Sometime during one of our first major Wal-Mart rollouts, the metal shop ran low on some casters. I called Shirley in a panic, begging her to get more casters to us before we ran out.  Otherwise, the world would end. She said she’d try. Thirty minutes later, she called and said that Casters Of Fort Worth didn’t have any, their competitors didn’t have any, and that we had drained the supply in all of the west coast warehouses. She said she was working on getting a shipment to the metal shop in THREE WEEKS.

It took three Serbian welders to scrape me off the ceiling. THREE WEEKS? SHIRLEY, I’LL BE DEAD IN THREE WEEKS !!!! WHAT CAN WE DO? CAN WE GET SOME ONTO A PLANE IN CHINA ??? THREE WEEKS???

Shirley started laughing. “I’m just messing with you, Allen,” she said. “Jimmy is already on the way to your shop with them. “

When my heart rate returned to normal, I told her that I was going to get her back. I would have my revenge. Shirley was laughing like I’d never heard her laugh. I said “Shirley Rubaloff, I WILL get even with you.” She hung up the phone, still laughing.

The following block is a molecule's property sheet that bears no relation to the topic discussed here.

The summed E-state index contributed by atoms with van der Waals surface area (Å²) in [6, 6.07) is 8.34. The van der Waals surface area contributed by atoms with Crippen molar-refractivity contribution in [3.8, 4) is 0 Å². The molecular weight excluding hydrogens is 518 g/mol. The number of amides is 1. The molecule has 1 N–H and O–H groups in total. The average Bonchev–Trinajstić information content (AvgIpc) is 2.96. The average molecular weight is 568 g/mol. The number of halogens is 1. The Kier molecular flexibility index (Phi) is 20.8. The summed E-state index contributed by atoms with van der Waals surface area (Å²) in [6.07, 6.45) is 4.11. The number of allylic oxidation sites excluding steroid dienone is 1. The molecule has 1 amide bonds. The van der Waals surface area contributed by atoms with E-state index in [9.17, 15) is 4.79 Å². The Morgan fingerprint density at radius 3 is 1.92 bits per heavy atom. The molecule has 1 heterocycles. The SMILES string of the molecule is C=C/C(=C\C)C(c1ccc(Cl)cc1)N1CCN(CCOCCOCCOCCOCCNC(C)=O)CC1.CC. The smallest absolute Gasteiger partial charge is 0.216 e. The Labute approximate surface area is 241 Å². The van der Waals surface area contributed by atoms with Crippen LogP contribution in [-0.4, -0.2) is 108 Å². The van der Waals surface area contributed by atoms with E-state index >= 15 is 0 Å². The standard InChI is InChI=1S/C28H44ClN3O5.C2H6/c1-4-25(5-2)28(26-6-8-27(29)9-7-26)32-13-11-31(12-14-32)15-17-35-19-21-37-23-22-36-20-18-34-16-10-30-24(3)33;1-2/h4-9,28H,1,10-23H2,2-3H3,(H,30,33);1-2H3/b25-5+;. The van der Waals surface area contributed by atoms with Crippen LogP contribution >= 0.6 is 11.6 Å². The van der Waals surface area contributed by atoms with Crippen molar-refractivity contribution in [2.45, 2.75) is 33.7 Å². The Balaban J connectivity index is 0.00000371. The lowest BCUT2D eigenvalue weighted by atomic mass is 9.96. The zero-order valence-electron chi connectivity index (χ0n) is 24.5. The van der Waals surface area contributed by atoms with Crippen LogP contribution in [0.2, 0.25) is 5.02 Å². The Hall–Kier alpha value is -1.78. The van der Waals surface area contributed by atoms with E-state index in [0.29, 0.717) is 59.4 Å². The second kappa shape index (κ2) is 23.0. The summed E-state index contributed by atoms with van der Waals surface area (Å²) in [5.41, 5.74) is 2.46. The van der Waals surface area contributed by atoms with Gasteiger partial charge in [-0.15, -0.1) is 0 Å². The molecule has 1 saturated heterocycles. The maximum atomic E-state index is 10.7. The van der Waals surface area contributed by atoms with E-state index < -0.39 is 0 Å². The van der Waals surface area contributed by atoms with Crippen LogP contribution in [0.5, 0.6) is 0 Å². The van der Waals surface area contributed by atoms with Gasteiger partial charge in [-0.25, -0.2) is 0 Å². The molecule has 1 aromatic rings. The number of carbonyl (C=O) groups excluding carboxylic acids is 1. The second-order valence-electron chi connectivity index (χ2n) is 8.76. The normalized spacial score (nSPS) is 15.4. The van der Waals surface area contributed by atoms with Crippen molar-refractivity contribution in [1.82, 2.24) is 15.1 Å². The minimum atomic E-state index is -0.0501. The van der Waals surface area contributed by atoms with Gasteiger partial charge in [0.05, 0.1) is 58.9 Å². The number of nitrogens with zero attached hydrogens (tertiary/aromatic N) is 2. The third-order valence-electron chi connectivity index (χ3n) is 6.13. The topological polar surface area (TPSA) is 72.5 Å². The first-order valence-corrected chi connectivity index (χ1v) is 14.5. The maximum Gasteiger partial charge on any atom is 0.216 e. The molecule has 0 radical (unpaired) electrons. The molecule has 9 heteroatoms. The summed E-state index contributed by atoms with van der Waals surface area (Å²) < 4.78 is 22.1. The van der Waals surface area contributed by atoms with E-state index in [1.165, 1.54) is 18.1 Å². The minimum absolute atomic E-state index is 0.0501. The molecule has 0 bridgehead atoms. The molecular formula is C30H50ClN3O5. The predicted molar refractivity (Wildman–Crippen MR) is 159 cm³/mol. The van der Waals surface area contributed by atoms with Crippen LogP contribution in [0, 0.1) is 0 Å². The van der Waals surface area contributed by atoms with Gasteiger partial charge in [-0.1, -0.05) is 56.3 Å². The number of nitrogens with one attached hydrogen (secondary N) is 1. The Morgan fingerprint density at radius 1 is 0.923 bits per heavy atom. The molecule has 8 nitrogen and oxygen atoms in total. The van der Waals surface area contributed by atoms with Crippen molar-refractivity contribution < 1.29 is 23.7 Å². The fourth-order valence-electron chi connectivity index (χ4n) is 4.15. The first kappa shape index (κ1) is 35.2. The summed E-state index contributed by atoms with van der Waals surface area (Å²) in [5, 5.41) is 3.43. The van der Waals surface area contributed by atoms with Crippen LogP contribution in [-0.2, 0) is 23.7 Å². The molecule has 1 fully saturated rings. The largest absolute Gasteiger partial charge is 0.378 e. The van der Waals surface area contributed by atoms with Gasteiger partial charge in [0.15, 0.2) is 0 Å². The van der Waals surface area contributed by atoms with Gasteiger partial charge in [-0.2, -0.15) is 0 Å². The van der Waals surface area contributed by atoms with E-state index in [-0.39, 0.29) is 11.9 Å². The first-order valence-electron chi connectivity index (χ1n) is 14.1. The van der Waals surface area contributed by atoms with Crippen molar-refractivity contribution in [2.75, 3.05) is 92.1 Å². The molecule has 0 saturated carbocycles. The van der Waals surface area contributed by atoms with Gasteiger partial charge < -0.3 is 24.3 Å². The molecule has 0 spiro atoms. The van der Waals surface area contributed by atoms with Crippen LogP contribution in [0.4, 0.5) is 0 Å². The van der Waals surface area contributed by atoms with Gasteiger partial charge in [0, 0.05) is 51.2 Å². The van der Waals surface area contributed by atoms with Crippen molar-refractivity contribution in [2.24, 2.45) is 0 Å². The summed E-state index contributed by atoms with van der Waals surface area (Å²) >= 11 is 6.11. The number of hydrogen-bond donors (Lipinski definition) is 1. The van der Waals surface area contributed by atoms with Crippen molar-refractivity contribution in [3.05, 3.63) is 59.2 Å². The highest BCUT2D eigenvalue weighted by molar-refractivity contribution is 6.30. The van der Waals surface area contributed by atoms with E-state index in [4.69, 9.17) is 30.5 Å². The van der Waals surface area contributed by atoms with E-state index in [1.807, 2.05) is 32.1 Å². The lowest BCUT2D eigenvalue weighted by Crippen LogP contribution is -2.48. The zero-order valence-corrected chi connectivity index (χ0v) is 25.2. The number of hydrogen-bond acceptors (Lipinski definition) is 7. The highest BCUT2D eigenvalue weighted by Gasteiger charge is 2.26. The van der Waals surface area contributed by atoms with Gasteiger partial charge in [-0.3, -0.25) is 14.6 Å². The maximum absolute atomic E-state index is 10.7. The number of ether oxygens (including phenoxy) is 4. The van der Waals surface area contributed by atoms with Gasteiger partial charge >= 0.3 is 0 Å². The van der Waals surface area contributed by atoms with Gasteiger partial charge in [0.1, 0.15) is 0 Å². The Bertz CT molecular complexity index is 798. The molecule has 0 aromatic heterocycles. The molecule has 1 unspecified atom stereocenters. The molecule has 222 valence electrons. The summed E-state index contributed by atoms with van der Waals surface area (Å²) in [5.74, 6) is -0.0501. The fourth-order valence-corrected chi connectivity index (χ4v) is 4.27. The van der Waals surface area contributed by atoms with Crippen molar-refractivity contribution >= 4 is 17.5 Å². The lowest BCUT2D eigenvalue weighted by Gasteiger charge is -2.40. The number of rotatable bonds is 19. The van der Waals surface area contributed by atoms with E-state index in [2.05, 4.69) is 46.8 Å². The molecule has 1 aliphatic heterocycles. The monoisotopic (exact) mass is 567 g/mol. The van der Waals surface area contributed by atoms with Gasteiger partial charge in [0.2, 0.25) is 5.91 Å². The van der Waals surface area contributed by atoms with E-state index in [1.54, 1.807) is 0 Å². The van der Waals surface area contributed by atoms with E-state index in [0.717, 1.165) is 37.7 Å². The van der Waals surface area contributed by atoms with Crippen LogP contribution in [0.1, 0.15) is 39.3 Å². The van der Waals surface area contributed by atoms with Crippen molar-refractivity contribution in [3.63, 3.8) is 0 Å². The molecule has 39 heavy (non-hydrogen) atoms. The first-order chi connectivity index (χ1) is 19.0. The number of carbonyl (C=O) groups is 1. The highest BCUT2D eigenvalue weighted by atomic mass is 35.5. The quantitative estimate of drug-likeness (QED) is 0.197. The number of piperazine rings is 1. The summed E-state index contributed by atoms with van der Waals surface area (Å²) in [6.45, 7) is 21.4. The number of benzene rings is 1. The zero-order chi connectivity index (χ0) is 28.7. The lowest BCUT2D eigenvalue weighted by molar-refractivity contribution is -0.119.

And just like Shirley promised, Jimmy The Driver (I forget his real name) arrived at the metal shop with my casters in 30 minutes.

Jimmy was a good guy, but unfortunately for him, he worked for Shirley The Enemy. Therefore he was fair game. Jimmy made the mistake of asking me if I needed anything from Home Depot. “Yeah,” I said. “Get me 12 cans of Dehydrated Water.” Jimmy pulled his notepad out of his pocket and wrote down “12 cans of Dehydrated Water”.

Jeff Gearhardt walked by the office. I said “Hey, I’m sending Jimmy to Home Depot for some cans of Dehydrated Water. Do you need anything?”

“Yeah,” Jeff said, not missing a lick. “I need a can of grinder sparks.” (Blacksmiths and metalworkers have been sending rookies, journeymen and apprentices after containers of sparks since the Middle Ages. And we still think it’s funny.)

Jimmy dutifully wrote down “One can of grinder sparks.” Jimmy was a great driver, but he wasn’t the brightest light in the Jukt Bakery Case.

Then Fane came along. Fane is a veteran of 40 years of trucking, shipping and cussing. I asked Fane if she needed anything from Home Depot besides grinder sparks and dehydrated water- Wink-Wink, Nudge-Nudge.

Fane decided that she needed things like Rainbow Paint, Rubber Nails, a Skyhook, a glass hammer, and a metric crescent wrench. Jimmy wrote down all of it, the entire catalog of non-existent manufacturing products, and went to Home Depot. This was going to be one of the greatest Snipe Hunts of all time.